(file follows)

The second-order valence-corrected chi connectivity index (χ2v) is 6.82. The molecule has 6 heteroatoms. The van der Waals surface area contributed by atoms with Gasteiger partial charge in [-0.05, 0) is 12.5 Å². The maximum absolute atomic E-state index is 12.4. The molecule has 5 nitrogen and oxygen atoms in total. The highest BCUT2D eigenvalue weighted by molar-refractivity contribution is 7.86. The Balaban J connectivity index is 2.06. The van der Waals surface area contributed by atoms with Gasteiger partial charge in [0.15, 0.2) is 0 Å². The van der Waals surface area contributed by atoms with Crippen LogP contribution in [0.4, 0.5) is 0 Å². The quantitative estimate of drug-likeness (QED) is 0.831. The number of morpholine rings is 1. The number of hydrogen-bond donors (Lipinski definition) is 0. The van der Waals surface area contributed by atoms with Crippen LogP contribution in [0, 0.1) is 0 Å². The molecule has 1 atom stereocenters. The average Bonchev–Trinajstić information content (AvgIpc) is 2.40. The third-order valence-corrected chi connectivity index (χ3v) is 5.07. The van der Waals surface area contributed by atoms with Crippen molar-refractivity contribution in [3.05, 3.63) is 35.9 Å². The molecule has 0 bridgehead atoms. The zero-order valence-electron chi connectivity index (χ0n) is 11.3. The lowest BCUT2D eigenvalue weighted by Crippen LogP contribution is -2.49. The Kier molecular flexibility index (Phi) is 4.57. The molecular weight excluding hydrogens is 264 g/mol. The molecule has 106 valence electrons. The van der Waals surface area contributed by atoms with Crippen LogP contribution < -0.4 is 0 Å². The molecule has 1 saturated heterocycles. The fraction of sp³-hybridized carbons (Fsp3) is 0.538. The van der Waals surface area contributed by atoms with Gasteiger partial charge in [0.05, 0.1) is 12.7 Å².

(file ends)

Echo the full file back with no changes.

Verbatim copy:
The second-order valence-corrected chi connectivity index (χ2v) is 6.82. The molecule has 6 heteroatoms. The van der Waals surface area contributed by atoms with Gasteiger partial charge in [-0.05, 0) is 12.5 Å². The maximum absolute atomic E-state index is 12.4. The molecule has 5 nitrogen and oxygen atoms in total. The highest BCUT2D eigenvalue weighted by molar-refractivity contribution is 7.86. The Balaban J connectivity index is 2.06. The van der Waals surface area contributed by atoms with Gasteiger partial charge in [0.15, 0.2) is 0 Å². The van der Waals surface area contributed by atoms with Crippen LogP contribution in [0.4, 0.5) is 0 Å². The quantitative estimate of drug-likeness (QED) is 0.831. The number of morpholine rings is 1. The number of hydrogen-bond donors (Lipinski definition) is 0. The van der Waals surface area contributed by atoms with Crippen LogP contribution in [0, 0.1) is 0 Å². The molecule has 1 atom stereocenters. The average Bonchev–Trinajstić information content (AvgIpc) is 2.40. The third-order valence-corrected chi connectivity index (χ3v) is 5.07. The van der Waals surface area contributed by atoms with Crippen molar-refractivity contribution in [3.05, 3.63) is 35.9 Å². The molecule has 0 bridgehead atoms. The zero-order valence-electron chi connectivity index (χ0n) is 11.3. The lowest BCUT2D eigenvalue weighted by Crippen LogP contribution is -2.49. The Kier molecular flexibility index (Phi) is 4.57. The molecular weight excluding hydrogens is 264 g/mol. The molecule has 106 valence electrons. The van der Waals surface area contributed by atoms with Crippen LogP contribution < -0.4 is 0 Å². The molecule has 1 saturated heterocycles. The fraction of sp³-hybridized carbons (Fsp3) is 0.538. The van der Waals surface area contributed by atoms with Gasteiger partial charge in [0.05, 0.1) is 12.7 Å².